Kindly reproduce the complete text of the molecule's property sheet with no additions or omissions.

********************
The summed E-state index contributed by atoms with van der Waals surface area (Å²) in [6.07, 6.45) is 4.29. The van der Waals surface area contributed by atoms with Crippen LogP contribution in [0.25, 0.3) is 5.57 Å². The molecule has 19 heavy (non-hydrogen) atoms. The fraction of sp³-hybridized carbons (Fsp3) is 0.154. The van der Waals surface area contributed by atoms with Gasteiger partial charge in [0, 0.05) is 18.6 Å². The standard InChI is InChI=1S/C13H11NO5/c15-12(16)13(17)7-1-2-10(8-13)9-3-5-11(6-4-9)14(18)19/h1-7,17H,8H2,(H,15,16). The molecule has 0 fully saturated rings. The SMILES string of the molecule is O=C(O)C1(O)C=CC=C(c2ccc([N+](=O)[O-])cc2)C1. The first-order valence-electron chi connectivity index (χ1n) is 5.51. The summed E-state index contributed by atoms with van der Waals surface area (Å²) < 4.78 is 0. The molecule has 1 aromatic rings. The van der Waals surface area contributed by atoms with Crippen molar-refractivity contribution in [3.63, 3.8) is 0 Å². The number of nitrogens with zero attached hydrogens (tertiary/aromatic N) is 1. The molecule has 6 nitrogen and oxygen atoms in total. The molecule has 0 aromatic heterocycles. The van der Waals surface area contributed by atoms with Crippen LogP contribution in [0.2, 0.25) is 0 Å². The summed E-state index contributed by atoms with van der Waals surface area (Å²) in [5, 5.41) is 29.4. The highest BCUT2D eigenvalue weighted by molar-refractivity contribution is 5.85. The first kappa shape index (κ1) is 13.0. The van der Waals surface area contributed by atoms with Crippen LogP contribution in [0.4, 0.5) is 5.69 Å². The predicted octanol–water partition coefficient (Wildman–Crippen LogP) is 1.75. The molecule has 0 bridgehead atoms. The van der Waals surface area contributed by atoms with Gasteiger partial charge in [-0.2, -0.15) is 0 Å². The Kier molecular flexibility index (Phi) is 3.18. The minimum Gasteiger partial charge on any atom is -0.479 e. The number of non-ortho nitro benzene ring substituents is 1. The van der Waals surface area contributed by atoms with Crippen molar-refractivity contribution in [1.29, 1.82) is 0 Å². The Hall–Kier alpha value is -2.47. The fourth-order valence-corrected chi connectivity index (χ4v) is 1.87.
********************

The summed E-state index contributed by atoms with van der Waals surface area (Å²) in [6.07, 6.45) is 4.29. The van der Waals surface area contributed by atoms with Crippen LogP contribution in [0.25, 0.3) is 5.57 Å². The molecule has 19 heavy (non-hydrogen) atoms. The fraction of sp³-hybridized carbons (Fsp3) is 0.154. The van der Waals surface area contributed by atoms with Gasteiger partial charge in [0, 0.05) is 18.6 Å². The standard InChI is InChI=1S/C13H11NO5/c15-12(16)13(17)7-1-2-10(8-13)9-3-5-11(6-4-9)14(18)19/h1-7,17H,8H2,(H,15,16). The molecule has 0 fully saturated rings. The SMILES string of the molecule is O=C(O)C1(O)C=CC=C(c2ccc([N+](=O)[O-])cc2)C1. The first-order valence-electron chi connectivity index (χ1n) is 5.51. The summed E-state index contributed by atoms with van der Waals surface area (Å²) < 4.78 is 0. The molecule has 1 aromatic rings. The van der Waals surface area contributed by atoms with Crippen molar-refractivity contribution in [3.63, 3.8) is 0 Å². The number of nitrogens with zero attached hydrogens (tertiary/aromatic N) is 1. The molecule has 6 nitrogen and oxygen atoms in total. The molecule has 0 aromatic heterocycles. The van der Waals surface area contributed by atoms with Crippen LogP contribution in [0.2, 0.25) is 0 Å². The summed E-state index contributed by atoms with van der Waals surface area (Å²) in [5, 5.41) is 29.4. The highest BCUT2D eigenvalue weighted by molar-refractivity contribution is 5.85. The first kappa shape index (κ1) is 13.0. The van der Waals surface area contributed by atoms with Crippen LogP contribution in [0.4, 0.5) is 5.69 Å². The predicted octanol–water partition coefficient (Wildman–Crippen LogP) is 1.75. The molecule has 0 bridgehead atoms. The van der Waals surface area contributed by atoms with Gasteiger partial charge in [-0.2, -0.15) is 0 Å². The Kier molecular flexibility index (Phi) is 3.18. The minimum Gasteiger partial charge on any atom is -0.479 e. The number of non-ortho nitro benzene ring substituents is 1. The van der Waals surface area contributed by atoms with Crippen molar-refractivity contribution in [1.29, 1.82) is 0 Å². The Hall–Kier alpha value is -2.47. The fourth-order valence-corrected chi connectivity index (χ4v) is 1.87.